And now, some pointers to help support - and not coddle - your newly adopted retired racing greyhound into the world from professional athlete to professional pet. Remember, these timeframes are generalizations. Some retired racers need additional support, some may not. If in doubt, or if you are experiencing some hinkys, please reach out. There are no dumb questions. We want everypaw to succeed in a happy transition.
The day has come!! Now we know how excited you are to show off and introduce your newly adopted greyhound to everyone and everybody and everything. But. Stop. Remember, this is an entire new pack that your greyhound has to learn, in an entirely new environment. Remember you retired greyhound has left a structured racing career, and then through a structured foster care program. Keeping a structured environment will help your retired racer settle, transition and flourish with you as their forever family.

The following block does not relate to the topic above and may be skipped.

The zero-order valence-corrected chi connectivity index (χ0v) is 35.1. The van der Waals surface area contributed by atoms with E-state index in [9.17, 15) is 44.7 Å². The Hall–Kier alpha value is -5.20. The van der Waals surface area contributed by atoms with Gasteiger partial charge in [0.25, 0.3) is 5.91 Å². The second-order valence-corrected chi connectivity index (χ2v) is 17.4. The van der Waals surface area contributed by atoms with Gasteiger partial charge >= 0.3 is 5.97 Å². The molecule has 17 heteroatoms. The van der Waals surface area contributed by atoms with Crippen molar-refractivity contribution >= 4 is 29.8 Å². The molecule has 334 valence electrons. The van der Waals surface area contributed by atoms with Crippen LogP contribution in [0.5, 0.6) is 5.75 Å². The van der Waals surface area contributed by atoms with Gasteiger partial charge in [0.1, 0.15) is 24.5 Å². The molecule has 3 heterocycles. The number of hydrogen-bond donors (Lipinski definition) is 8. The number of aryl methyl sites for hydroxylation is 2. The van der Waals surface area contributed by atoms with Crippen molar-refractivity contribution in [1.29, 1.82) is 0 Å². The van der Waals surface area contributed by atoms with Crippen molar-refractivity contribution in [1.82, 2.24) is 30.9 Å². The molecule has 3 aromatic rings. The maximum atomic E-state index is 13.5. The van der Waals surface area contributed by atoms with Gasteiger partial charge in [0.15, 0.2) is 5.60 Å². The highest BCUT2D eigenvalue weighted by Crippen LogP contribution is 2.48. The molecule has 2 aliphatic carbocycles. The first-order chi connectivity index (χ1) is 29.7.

Keep meeting people and other dogs to a (bare) minimum. There will be MANY days, weeks, months and years to come for meeting and greeting. Remember your ehome visit chat?
Avoid sitting there and staring, or trying to interact with your newly adopted greyhound ALL day. Like toddlers, they do need their nap time - and can get cranky without it. Follow your Going Home Protocol for crating and alone time training. And yes - this can start on day zero!
First Six Days
In addition to the above, your newly adopted greyhound may feel overwhelmed, scared and unsure about what is going on. Remember - SUPPORT over coddling. Avoid pressuring your newly adopted greyhound with ‘come here, come here, comeherecomeherecomeherecomeherecomeherecomehere’ or baby talk or “do you want to do this? Or this? Or that? How about this?’. Support them to seek out their space (is their crate easily accessible to them?) and support them by keeping with a schedule. Remember they are used to having a pack leader. Without having a leader, your newly adopted greyhound may start to test boundaries.
Do crate desensitization exercises to help your adopted greyhound generalize their new crate to their previous crates. This is also a great way to lay some relationship foundation with your newly adopted greyhound. They're looking for guidance from you, and to be honest, a reason to trust you.